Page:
Weaning: When Baby Weans Before Mom is Ready

Please note: When I refer to nursing, I am referring to baby directly sucking on mom’s breast. When I refer to breastfeeding, I am talking about the act of giving your baby breastmilk, be it in a bottle or directly from the breast.

A baby who weans before mom is ready is one of my least favorite cases to deal with. You know why? Because one, I can’t fix it and I like to fix things. And two, it is really sad.

Honestly, these cases make me the saddest of all the breastfeeding cases I see because it feels like—well, as Courtney put it–it feels like your baby is breaking up with you.

As I mentioned in the weaning blog, babies who are younger than twelve months don’t wean from nursing to nothing. They wean from nursing to something else. Oftentimes it is the ease and convenience of bottles, especially if mom has a low milk supply. Perhaps it is to solid foods. Keep in mind I am not talking about the baby who won’t latch. Those babies never really nursed in the first place. Sure, maybe they sucked a time or two, but they never really “got it.”

There is a nursing strike, which is what we call it when a baby who temporarily quits nursing eventually goes back to nursing.

If a baby is on a nursing strike and never goes back to nursing, it is called weaning before mom is ready.

When mamas come into my office or to group saying that their babies are weaning too soon, before they had time to prepare, we talk a lot about the emotional side of breastfeeding. When your baby weans before you are ready, it first hurts your pride.

All you goal setting, control freak, high achieving, perfectionist soul sisters of mine, I am talking to you. Nope, you didn’t achieve your goal. Yup, you hate that immensely and frankly it rarely happens. Nope, there is nothing you can do about it. Yup, that is enraging.

But as a good mama, you are going to check your pride and do what has to be done, not what you want to do (because, frankly, this isn’t up to you).

When a baby weans before you are ready, it second hurts your heart… because it feels like a break up.



It breaks my heart when moms say, “He doesn’t want me.”

I say, “It is not that he doesn’t want you. He simply doesn’t want to drink milk from your breast. Don’t get it twisted.”

There is a difference between being enough for your baby and having enough for your baby. It is difficult to tease these two apart, but they are very different things.

Let me say it again, just to clarify:

Your breastfeeding success has nothing to do with your success as a mother. Breastfeeding is simply a bold and brave goal over which you have a limited amount of control.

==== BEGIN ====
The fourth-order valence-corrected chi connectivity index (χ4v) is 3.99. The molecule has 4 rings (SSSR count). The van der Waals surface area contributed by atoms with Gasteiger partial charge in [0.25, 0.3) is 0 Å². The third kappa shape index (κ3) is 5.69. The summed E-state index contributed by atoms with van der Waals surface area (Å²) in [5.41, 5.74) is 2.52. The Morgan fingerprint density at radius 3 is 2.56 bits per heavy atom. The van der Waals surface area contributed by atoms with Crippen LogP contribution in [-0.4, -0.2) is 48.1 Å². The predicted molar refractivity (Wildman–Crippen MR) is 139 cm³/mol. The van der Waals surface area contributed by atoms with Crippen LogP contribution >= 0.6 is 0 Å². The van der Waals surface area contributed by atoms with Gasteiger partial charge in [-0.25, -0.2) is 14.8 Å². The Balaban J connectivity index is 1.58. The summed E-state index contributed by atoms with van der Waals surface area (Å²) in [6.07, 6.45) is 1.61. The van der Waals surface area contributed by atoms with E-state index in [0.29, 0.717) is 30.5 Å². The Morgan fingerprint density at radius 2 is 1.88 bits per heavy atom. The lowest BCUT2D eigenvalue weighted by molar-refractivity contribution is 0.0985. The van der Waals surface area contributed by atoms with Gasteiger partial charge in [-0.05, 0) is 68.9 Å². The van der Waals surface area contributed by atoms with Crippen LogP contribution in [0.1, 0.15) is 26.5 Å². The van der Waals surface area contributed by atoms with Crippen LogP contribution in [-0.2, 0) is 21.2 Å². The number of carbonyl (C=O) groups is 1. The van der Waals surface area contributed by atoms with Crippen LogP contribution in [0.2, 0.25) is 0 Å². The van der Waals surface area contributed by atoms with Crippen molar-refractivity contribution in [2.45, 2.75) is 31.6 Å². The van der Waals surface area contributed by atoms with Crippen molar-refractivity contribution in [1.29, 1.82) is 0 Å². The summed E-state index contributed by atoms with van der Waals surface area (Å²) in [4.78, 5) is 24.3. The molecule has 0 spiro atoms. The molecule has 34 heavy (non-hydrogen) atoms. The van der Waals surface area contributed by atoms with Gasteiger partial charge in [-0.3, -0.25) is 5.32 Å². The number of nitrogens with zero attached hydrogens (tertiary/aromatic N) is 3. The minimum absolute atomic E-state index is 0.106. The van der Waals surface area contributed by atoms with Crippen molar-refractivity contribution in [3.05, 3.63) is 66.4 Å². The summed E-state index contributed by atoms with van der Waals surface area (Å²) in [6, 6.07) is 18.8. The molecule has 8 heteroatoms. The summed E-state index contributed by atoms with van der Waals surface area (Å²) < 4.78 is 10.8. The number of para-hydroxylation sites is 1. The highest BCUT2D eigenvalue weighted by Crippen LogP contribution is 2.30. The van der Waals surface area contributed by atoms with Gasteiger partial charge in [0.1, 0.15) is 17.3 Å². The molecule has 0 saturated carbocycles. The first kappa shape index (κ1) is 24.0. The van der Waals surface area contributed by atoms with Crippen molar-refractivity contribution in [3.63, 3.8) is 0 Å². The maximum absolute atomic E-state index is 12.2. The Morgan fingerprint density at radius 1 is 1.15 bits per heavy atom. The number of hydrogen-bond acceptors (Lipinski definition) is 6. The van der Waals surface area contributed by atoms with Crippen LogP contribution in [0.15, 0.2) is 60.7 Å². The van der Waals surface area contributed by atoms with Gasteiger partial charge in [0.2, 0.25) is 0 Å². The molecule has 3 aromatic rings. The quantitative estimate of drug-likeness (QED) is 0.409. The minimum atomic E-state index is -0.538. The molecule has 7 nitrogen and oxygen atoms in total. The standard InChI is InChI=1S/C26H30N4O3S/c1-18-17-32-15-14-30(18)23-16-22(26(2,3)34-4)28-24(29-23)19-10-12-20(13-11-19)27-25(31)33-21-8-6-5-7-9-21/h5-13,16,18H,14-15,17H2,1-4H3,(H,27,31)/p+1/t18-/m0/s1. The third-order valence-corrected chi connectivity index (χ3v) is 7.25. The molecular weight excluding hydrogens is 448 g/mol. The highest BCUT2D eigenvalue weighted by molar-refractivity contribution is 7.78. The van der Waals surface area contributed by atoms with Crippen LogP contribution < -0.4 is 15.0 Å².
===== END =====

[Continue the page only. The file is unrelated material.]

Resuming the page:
Control. You have control over very little as a parent, and even less as a breastfeeding mom. You certainly don’t have control over this little child. Any parent who thinks they have control over their kid is fooling themselves. And, anyway, who would want to control another person? Wouldn’t you rather nurture, educate, and inspire? I digress…

So, you don’t have control if your baby weans before you are ready. You don’t want to break up and your baby does.

I can feel that feeling right now. If you have ever been broken up with, you might be able to feel right now, too. For me, it feels like tightness. It feels like I am trying to tightly grip onto something that is already gone, leaving me squeezing my own fist. I remember crying the hardest I have ever cried those numerous times I had my heart broken. If and when Lucy breaks my heart (I am assuming there will be a good bit of that in the second ten years of her life), I will try my best to remember this. This is what I want every mother whose baby weans before she is ready to know:

This isn’t a break up. It is heartbreak, but not a break up. A break up means it is over. A break up means the object of your heart’s devotion doesn’t love you anymore. Heartbreak–well, that is more like helping your heart learn how to let go. Heartbreak loosens your grip, not tightens your grip. When your heart breaks, it is almost as if the muscle fibers connecting your heart to your baby’s heart stretch and relax. It is much better when your child breaks it to you slow that she doesn’t live inside you or nurse on you anymore. When she lets you know that she no longer needs to be carried in a pouch. That she can walk alone, sleep alone, and wipe her own butt.

Motherhood involves degrees of separation. Our job is to learn how to loosen our grip, stretch our muscles, and breathe through heartbreak.

So, you are left to decide: once your baby has weaned from nursing, will you continue to breastfeed? Will you pump your milk and give it to your baby in a bottle or choose to wean from producing milk altogether?

Talk with your partner, take time to weigh the work and time it will take against the benefit of giving your baby your pumped milk. Then, make a brave and convicted choice.

It probably isn’t what you wanted, when you wanted it, but it is what it is.

As my dear, wise friend and client Jayna insightfully said at support group, “Moving from one phase of motherhood to another makes room for what’s next.”

And, wow, let me tell you–there so much more amazingness to come.


Click here to register for the upcoming Weaning Gracefully Live course.